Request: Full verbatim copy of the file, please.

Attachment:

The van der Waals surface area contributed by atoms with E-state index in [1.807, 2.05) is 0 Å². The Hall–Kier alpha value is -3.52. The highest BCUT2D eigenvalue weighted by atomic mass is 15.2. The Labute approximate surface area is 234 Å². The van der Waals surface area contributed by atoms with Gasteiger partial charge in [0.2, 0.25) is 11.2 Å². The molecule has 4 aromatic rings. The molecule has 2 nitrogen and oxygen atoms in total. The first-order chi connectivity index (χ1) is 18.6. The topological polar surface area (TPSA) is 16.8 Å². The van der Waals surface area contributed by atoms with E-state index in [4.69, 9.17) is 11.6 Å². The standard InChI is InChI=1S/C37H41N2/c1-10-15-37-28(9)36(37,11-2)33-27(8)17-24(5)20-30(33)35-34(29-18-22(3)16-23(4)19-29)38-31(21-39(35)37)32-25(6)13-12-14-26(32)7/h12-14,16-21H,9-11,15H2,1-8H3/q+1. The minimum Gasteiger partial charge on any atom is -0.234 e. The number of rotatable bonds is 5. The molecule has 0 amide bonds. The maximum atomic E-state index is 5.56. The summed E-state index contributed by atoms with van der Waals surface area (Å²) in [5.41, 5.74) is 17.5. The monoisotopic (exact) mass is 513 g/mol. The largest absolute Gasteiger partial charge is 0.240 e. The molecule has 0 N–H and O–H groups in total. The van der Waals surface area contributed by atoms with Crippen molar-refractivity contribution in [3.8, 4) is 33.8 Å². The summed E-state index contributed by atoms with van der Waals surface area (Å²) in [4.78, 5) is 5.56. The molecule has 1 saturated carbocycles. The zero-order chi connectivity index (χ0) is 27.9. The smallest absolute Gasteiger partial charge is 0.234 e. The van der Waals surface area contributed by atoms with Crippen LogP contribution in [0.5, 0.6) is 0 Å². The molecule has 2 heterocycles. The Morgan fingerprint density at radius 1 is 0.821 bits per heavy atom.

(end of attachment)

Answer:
The van der Waals surface area contributed by atoms with E-state index in [1.807, 2.05) is 0 Å². The Hall–Kier alpha value is -3.52. The highest BCUT2D eigenvalue weighted by atomic mass is 15.2. The Labute approximate surface area is 234 Å². The van der Waals surface area contributed by atoms with Gasteiger partial charge in [0.2, 0.25) is 11.2 Å². The molecule has 4 aromatic rings. The molecule has 2 nitrogen and oxygen atoms in total. The first-order chi connectivity index (χ1) is 18.6. The topological polar surface area (TPSA) is 16.8 Å². The van der Waals surface area contributed by atoms with E-state index in [4.69, 9.17) is 11.6 Å². The standard InChI is InChI=1S/C37H41N2/c1-10-15-37-28(9)36(37,11-2)33-27(8)17-24(5)20-30(33)35-34(29-18-22(3)16-23(4)19-29)38-31(21-39(35)37)32-25(6)13-12-14-26(32)7/h12-14,16-21H,9-11,15H2,1-8H3/q+1. The minimum Gasteiger partial charge on any atom is -0.234 e. The number of rotatable bonds is 5. The molecule has 0 amide bonds. The maximum atomic E-state index is 5.56. The summed E-state index contributed by atoms with van der Waals surface area (Å²) in [5.41, 5.74) is 17.5. The monoisotopic (exact) mass is 513 g/mol. The largest absolute Gasteiger partial charge is 0.240 e. The molecule has 0 N–H and O–H groups in total. The van der Waals surface area contributed by atoms with Crippen molar-refractivity contribution in [3.8, 4) is 33.8 Å². The summed E-state index contributed by atoms with van der Waals surface area (Å²) in [4.78, 5) is 5.56. The molecule has 1 saturated carbocycles. The zero-order chi connectivity index (χ0) is 27.9. The smallest absolute Gasteiger partial charge is 0.234 e. The van der Waals surface area contributed by atoms with Crippen LogP contribution in [0.5, 0.6) is 0 Å². The molecule has 2 heterocycles. The Morgan fingerprint density at radius 1 is 0.821 bits per heavy atom.